- The Washington Times - Wednesday, November 17, 2004

Kmart, which emerged from bankruptcy just last year, announced yesterday it would buy Sears for $11 billion to create the country’s third-largest retailer.

The new company, named Sears Holdings Corp., would have an estimated $55 billion in annual revenue and more than 3,500 retail locations.

“The combination of Kmart and Sears is extremely compelling for our customers, associates and shareholders as it will create a powerful leader in the retail industry,” said Kmart Holding Corp. Chairman Edward S. Lampert. “The merger will enable us to manage the businesses of Sears and Kmart to produce a higher return than either company could achieve on its own.”

Kmart and Sears will remain separate brands, but company officials say they will be converting some Kmart stores to Sears locations.

The companies expect an annual cost savings of more than $300 million through the combination of their purchasing power, merchandising and a more efficient supply chain. This would allow the company to effectively compete against “big box” retailers like Wal-Mart and Target Stores.

“We need to have a very low-cost structure in order to compete with our biggest competitors,” Mr. Lampert said.

The deal would put Sears Holdings just behind Wal-Mart and Home Depot as the biggest retailers in the country. Kroger and Target would round out the top five.

“How they manage these brands will determine if this is a great stroke of genius or a disaster,” said Kelly O’Keefe, chairman and chief executive officer of Emergence Brand Labs, a retail branding agency based in Atlanta.

Officials say they will re-examine which brand fits best in each location.

“We want to make sure that the uniqueness of these brands is preserved, but I would say there’s no preconceived notion as to which store is going to be which,” Mr. Lampert said yesterday in New York. “It’s going to be on a store-by-store basis.”

Store closings are a possibility. Kmart has 1,500 stores, including about 70 in Maryland and Virginia. Sears, Roebuck & Co. has 1,970 full-line and specialty stores nationwide, including 45 full-line stores in Maryland and Virginia.

Officials say some Kmarts would be converted to Sears to speed up the rollout of Sears Grand, an off-mall store concept that sells groceries and convenience items in addition to usual Sears merchandise such as clothing, home appliances and tools. The concept was introduced in last fall.

“The combination will greatly strengthen both the Sears and Kmart franchises by accelerating the Sears off-mall growth strategy and enhancing the brand portfolio of both companies,” said Alan J. Lacy, chairman and CEO of Sears. “Off-mall, clearly, is where we need to be moving.”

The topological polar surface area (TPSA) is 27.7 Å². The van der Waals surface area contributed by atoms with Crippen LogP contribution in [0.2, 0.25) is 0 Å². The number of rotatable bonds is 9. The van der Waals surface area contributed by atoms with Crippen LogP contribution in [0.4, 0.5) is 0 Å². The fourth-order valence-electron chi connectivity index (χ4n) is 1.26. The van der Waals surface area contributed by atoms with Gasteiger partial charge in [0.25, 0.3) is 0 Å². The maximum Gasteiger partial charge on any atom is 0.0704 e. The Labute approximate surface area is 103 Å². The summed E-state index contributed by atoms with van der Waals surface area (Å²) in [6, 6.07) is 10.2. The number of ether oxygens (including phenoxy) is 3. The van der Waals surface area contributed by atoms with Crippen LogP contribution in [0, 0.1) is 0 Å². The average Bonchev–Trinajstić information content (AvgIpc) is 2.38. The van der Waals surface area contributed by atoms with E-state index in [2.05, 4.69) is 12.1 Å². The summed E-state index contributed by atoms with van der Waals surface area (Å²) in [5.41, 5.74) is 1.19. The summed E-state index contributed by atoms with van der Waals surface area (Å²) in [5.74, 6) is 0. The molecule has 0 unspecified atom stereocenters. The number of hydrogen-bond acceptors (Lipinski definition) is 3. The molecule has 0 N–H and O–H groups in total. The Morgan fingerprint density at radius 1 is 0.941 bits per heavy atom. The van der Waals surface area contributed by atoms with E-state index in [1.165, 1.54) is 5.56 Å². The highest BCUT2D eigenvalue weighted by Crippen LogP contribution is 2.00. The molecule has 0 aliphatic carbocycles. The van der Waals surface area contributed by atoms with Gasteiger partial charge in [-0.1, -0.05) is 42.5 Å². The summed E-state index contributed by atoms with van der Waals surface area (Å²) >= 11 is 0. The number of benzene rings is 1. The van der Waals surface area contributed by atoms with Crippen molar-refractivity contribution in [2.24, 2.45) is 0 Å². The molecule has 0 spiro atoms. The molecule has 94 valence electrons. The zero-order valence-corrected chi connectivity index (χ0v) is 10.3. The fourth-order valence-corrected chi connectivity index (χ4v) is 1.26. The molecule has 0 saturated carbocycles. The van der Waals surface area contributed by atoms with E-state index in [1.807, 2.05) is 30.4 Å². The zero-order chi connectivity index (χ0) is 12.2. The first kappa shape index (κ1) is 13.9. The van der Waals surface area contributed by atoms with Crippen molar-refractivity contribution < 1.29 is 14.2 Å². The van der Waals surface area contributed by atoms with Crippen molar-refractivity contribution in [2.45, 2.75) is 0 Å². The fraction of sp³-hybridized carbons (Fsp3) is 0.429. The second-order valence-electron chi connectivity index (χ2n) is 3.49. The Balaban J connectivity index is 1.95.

Officials won’t give details of any layoff plans, but job losses are a possibility when the two companies merge operations. Combined, the company would have close to 350,000 employees.

Analysts say the move is a big win for Kmart, the 105-year-old retailer that has struggled to get out of Wal-Mart’s shadow.

Kmart, once known for its “blue light specials,” filed for Chapter 11 bankruptcy protection in 2002, and closed about 600 stores and fired 57,000 employees.

The retailer has been selling its stores and trimming merchandise to build cash reserves and improve profit. Kmart emerged from bankruptcy in May 2003 and in March posted its first profitable quarter in three years.

The company reported profits in each of the following quarters this year. However, third-quarter same-store sales, released yesterday, fell about 13 percent.

Sears was established as a watch company in 1886, and then became a catalog mail-order firm before it opened its first store in 1925. In its heyday, the company started the Craftsman and Kenmore brands, established Allstate Insurance Co. and created the Discover Card. It lost its spot as the country’s largest retailer to Wal-Mart in 1991.

Sears has struggled for years with sluggish sales and bought the Lands’ End brand in 2002 to help boost revenue, but same-store sales declined in 13 of the past 15 quarters.

Both retailers sell popular brands. Kmart has relied on Martha Stewart Everyday, Joe Boxer and Jaclyn Smith, while Sears has built its name around Kenmore, Craftsman and DieHard.

The companies would be able to share the private brands.

“By combining these brands, you can build a middle-market powerhouse,” Mr. O’Keefe said.

The deal, expected to close in March, has been approved by both companies’ boards of directors but is subject to approval by Kmart and Sears shareholders and federal regulators.

Under the agreement, Kmart shareholders would receive one share of new Sears Holdings stock for each Kmart share. Sears shareholders can choose $50 in cash or half a share of Sears Holdings stock.

The new, 10-member board would include seven members of Kmart’s current board and three members of Sears’ current board. Mr. Lampert would be chairman of Sears Holdings, and Mr. Lacy would be vice chairman and CEO.

The new company would be based in Hoffman Estates, Ill., Sears’ current home. Kmart will “continue to have a significant presence in Troy, Mich.,” the company said.

Shares of both companies surged on news of the deal. Kmart shares on the Nasdaq Stock Market closed at $109 per share — an 8 percent increase from the previous day. Sears closed at $52.99 per share on the New York Stock Exchange, a 17 percent increase.

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